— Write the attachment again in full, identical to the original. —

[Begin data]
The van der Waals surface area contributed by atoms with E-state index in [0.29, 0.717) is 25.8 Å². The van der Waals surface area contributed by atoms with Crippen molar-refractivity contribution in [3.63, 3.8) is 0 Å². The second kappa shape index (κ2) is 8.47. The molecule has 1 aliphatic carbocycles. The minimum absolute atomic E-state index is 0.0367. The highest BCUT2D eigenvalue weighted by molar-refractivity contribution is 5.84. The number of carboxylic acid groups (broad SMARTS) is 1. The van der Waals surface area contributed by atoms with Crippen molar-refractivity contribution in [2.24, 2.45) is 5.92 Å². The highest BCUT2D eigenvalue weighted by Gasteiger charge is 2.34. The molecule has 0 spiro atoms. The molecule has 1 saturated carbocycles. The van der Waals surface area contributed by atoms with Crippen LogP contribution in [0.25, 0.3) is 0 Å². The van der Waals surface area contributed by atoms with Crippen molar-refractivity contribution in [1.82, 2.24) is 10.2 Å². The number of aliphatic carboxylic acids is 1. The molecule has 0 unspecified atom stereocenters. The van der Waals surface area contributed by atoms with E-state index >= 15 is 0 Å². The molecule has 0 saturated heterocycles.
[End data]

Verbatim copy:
The van der Waals surface area contributed by atoms with E-state index in [0.29, 0.717) is 25.8 Å². The van der Waals surface area contributed by atoms with Crippen molar-refractivity contribution in [3.63, 3.8) is 0 Å². The second kappa shape index (κ2) is 8.47. The molecule has 1 aliphatic carbocycles. The minimum absolute atomic E-state index is 0.0367. The highest BCUT2D eigenvalue weighted by molar-refractivity contribution is 5.84. The number of carboxylic acid groups (broad SMARTS) is 1. The van der Waals surface area contributed by atoms with Crippen molar-refractivity contribution in [2.24, 2.45) is 5.92 Å². The highest BCUT2D eigenvalue weighted by Gasteiger charge is 2.34. The molecule has 0 spiro atoms. The molecule has 1 saturated carbocycles. The van der Waals surface area contributed by atoms with Crippen LogP contribution in [0.25, 0.3) is 0 Å². The van der Waals surface area contributed by atoms with Crippen molar-refractivity contribution in [1.82, 2.24) is 10.2 Å². The number of aliphatic carboxylic acids is 1. The molecule has 0 unspecified atom stereocenters. The van der Waals surface area contributed by atoms with E-state index >= 15 is 0 Å². The molecule has 0 saturated heterocycles.